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Kid Kapichi – 'Sugar Tax' EP Review


1. Glitterati

2. 2019

3. Revolver

4. Make It On Your Own

5. Death Dips

There’s a revolution going on, a musical revolution. It’s happening in Hastings, yes, Hastings. And who is spearheading the fight? Kid Kapichi, alright! It’s not exactly a battle, more a skirmish as bands jostle for the right to put Hastings on the map as a hotbed of indie/alternative rock, and the homegrown four-piece are current contenders for the crown.

Contenders? Forget it, they own it. Fronted by the roaring Jack Wilson and Ben Beetham, who double up on lead guitar/vocal duties and backed up by the machine gun of George Macdonald’s drums and explosive, driving bass of Eddie Lewis, Kid Kapichi have already stormed the boards with the likes of Slaves, Fat White Family, Fizzy Blood and Pretty Vicious.

‘Glitterati’ is the opener on this five-track EP, and what a belter it is. There is a bit of Blur about it but it’s an instant earworm with a great hooky chorus and you should check out the vid that goes with it. With tongues firmly in cheeks, the band show their personable and humorous side, despite the insightful message on the state of the nation’s self-obsession and narcissism, and the need to share it with the world.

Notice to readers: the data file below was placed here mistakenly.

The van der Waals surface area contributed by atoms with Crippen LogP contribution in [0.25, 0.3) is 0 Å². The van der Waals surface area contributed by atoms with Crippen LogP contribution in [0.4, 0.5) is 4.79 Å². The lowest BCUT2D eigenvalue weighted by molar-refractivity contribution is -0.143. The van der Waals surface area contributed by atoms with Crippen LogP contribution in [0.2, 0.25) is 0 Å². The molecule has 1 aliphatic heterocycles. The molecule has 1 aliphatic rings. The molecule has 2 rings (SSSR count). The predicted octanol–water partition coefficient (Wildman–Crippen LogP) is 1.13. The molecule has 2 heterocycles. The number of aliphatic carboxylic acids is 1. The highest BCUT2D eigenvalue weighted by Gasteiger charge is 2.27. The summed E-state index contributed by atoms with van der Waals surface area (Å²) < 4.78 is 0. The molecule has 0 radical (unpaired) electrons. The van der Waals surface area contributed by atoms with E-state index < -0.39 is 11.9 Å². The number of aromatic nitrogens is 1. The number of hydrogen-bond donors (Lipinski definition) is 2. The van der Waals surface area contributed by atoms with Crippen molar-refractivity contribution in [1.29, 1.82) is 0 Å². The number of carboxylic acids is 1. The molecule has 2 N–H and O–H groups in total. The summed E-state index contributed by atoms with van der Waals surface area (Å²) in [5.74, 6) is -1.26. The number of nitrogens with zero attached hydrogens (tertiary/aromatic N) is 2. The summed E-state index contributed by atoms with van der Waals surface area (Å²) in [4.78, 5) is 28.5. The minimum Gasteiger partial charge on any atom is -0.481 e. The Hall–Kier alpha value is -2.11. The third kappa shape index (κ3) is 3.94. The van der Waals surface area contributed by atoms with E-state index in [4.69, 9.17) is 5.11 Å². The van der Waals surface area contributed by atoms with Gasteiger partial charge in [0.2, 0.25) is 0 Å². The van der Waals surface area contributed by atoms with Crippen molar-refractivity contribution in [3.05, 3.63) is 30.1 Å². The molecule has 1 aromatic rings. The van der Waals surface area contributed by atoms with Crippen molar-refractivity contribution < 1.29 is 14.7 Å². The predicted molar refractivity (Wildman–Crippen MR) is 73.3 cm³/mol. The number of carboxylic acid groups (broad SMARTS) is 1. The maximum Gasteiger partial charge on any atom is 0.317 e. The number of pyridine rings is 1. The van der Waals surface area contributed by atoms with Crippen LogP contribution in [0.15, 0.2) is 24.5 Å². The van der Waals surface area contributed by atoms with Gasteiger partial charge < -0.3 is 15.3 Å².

These guys have their finger on the pulse. ‘2019’ is a comment on greed and the growing divide between the classes, while ‘Revolver’ screams ‘too young to die, but I’m gunna try’, depicting wanton violence on the streets, a somewhat prophetic ode as Ben and Jack got beat up after a night on the town not long after writing the song.

The foursome site other Hastings bands, like The Kiffs and Lucky Girl as ones to watch, both regulars at local venues, The Brass Monkey and The Printworks, but Kid Kapichi are ahead of the game. With tour dates coming up and prestigious European support slots with Frank Carter and The Rattlesnakes, the band’s trajectory is certain.

The aforementioned ‘2019’ is a favourite of BBC Radio 1’s Annie Mac and Jack Saunders. The EP also features ‘Make It On Your Own’ with more Blur influences on display and final track ‘Death Dips’ closing with the ‘haunted house’ sound that permeates many of the songs and is the band’s signature.

‘Sugar Tax’ is a fine EP but do yourself a favour and at the very least make sure you hear ‘Glitterati’, you won’t forget it, or Kid Kapichi in a hurry.

Review - Mark Welby Johnson

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